The importance of information: why Webb should be transparent about COVID


Narineh Madikians

After the return from winter break, many classes became emptier and quieter with some students participating online. In one math class, most students, including Lam Tran (‘24), had to Zoom with groupmates who are under quarantine or isolation to work on problems. From the absence of familiar faces in the classroom to the cancellation of sports games, it is not difficult to tell the omicron variant has greatly impacted life at Webb.

After our return from winter break, positive COVID cases have surged, causing many students to feel anxious about the new Omicron variant. Given the high volume of community members who recently tested positive, the medical advisory board deemed it unnecessary to give continual updates to the entire community, like how they used to do. Under the current policy, only students identified as close contacts and under higher risks (such as unvaccinated members) are notified of new cases.  

“There isn’t really a benefit of notifying someone unless there’s a known specific contact,” said Melanie Bauman, Director of Counseling and Health Education. “If we know that someone has a medical issue that puts them at a higher risk, then those people would get notifications. Unless there is a major policy change or something that puts us at risk, or unless we are seeing something that’s happening within our community, we wouldn’t send updates.” 

Since the return from winter break, there have been three total community notifications in emails sent by Theresa Smith, associate head of schools. The first update was sent on Wednesday, January 5th, which seemed to be a regular notice informing the community about the positive cases on that day. Then, the second and third updates were sent on Friday, January 7th and Friday, January 14th indicating the total number of COVID cases throughout the week. The school released no information in the 7-day window between the two Fridays. 

The major argument Webb is making against releasing the exact number of COVID cases is by citing the Health Insurance Portability and Accountability Act of 1996 (HIPAA). HIPAA is a federal law protecting a patient’s right not to have sensitive medical information disclosed without the patient’s consent or knowledge.  

However, according to United States Department of Education, a school can disclose the number of students who have COVID to parents and students in the community without prior written consent, as long as the information the school shares does not identify any individual student. 

Therefore, while Webb cannot reveal exactly which members of the community test positive, it is important to communicate frequently with students.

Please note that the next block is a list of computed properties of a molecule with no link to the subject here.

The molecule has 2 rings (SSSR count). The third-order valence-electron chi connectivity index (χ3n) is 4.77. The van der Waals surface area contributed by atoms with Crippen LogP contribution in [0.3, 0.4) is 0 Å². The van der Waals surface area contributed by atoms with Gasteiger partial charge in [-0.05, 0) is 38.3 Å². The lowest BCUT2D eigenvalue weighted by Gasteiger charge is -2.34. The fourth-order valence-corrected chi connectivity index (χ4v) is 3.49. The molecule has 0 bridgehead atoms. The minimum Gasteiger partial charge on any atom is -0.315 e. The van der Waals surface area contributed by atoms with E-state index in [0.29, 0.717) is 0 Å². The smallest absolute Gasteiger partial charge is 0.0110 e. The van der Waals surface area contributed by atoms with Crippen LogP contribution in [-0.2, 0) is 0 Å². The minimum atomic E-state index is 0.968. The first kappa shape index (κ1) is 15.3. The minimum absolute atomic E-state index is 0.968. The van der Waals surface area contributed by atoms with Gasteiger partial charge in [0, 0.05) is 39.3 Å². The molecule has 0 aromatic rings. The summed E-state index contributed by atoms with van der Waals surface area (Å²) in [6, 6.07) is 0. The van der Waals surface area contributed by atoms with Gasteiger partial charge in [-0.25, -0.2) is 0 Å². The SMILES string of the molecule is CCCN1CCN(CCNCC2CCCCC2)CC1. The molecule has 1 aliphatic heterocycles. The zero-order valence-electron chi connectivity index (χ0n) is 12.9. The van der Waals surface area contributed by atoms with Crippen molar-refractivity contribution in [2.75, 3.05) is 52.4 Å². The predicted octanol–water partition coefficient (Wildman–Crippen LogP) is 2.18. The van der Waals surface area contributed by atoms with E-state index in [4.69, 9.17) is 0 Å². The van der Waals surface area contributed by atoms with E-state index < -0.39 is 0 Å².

With more frequent communication and accurate information, students can make smarter decisions with a better understanding of the COVID situation on campus. Students can have the information needed to take corresponding precautions and evaluate what kind of masks to wear and whether to eat outside based on the level of risks. 

Moreover, information can not only relieve stress, but also prevent rumors and dispel misinformation. 

As the school is only currently releasing weekly updates on Friday regarding positive cases, it is inevitable that students seek information in alternative ways. The reality is that news travels fast at Webb. In a tight-knit 150-acre community with 395 students, rumors —whether accurate or inaccurate— can spread within hours. While throughout last week, Webb had been keeping the number of positive cases confidential to reduce school-wide anxiety and panic, the decision is, in reality, fueling misinformation.  

The administration used to be transparent with students by sending out community notices whenever a member tested positive, and Webb has made some attempts to be transparent, like the assemblies we had shortly after arriving on campus. Upper administrators talked about the COVID protocols Webb is enforcing due to the recent surge, but without proper information, students are left to spread guesswork and gossip.  

By being transparent in disclosing the number of cases and giving students and parents regular updates, Webb can provide community members with the proper information to gauge their worries, which will relieve any unnecessary anxiety.  

Without transparency, Webb also imposes shame on those with COVID. Right now, we are avoiding the topic instead of directly confronting it. As a result, the current narrative of COVID on campus makes it almost taboo to discuss our current situations. In order for students to feel safe, it is not only important to inform us of the big picture, but also normalize the discussions surrounding the pandemic. 

The more open and transparent we are about COVID, the safer our community can be. 

Correction Statement: In the originally published article, we mistakenly identified Webb’s student population as 406. It is in fact 395.